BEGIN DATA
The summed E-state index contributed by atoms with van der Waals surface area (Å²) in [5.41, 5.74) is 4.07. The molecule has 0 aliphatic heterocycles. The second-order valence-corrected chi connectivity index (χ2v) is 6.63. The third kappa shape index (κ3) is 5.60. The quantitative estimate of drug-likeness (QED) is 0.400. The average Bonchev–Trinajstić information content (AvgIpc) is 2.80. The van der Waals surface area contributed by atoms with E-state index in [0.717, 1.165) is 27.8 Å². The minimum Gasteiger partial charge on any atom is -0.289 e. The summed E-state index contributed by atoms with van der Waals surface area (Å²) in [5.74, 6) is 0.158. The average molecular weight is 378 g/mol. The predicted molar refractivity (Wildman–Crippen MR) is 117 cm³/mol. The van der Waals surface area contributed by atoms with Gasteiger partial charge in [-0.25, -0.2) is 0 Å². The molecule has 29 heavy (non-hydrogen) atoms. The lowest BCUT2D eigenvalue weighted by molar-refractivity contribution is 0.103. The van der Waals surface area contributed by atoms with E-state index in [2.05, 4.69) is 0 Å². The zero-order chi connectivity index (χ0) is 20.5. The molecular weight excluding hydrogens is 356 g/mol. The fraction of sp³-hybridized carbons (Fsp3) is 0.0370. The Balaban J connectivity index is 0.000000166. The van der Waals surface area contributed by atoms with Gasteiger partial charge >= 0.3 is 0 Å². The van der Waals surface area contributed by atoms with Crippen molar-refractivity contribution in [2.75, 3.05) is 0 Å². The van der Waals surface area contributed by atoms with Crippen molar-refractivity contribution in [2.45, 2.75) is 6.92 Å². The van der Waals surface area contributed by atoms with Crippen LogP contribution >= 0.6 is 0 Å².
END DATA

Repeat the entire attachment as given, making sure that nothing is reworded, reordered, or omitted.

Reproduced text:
The summed E-state index contributed by atoms with van der Waals surface area (Å²) in [5.41, 5.74) is 4.07. The molecule has 0 aliphatic heterocycles. The second-order valence-corrected chi connectivity index (χ2v) is 6.63. The third kappa shape index (κ3) is 5.60. The quantitative estimate of drug-likeness (QED) is 0.400. The average Bonchev–Trinajstić information content (AvgIpc) is 2.80. The van der Waals surface area contributed by atoms with E-state index in [0.717, 1.165) is 27.8 Å². The minimum Gasteiger partial charge on any atom is -0.289 e. The summed E-state index contributed by atoms with van der Waals surface area (Å²) in [5.74, 6) is 0.158. The average molecular weight is 378 g/mol. The predicted molar refractivity (Wildman–Crippen MR) is 117 cm³/mol. The van der Waals surface area contributed by atoms with Gasteiger partial charge in [-0.25, -0.2) is 0 Å². The molecule has 29 heavy (non-hydrogen) atoms. The lowest BCUT2D eigenvalue weighted by molar-refractivity contribution is 0.103. The van der Waals surface area contributed by atoms with E-state index in [2.05, 4.69) is 0 Å². The zero-order chi connectivity index (χ0) is 20.5. The molecular weight excluding hydrogens is 356 g/mol. The fraction of sp³-hybridized carbons (Fsp3) is 0.0370. The Balaban J connectivity index is 0.000000166. The van der Waals surface area contributed by atoms with Gasteiger partial charge >= 0.3 is 0 Å². The van der Waals surface area contributed by atoms with Crippen molar-refractivity contribution in [2.75, 3.05) is 0 Å². The van der Waals surface area contributed by atoms with Crippen molar-refractivity contribution in [2.45, 2.75) is 6.92 Å². The van der Waals surface area contributed by atoms with Crippen LogP contribution >= 0.6 is 0 Å².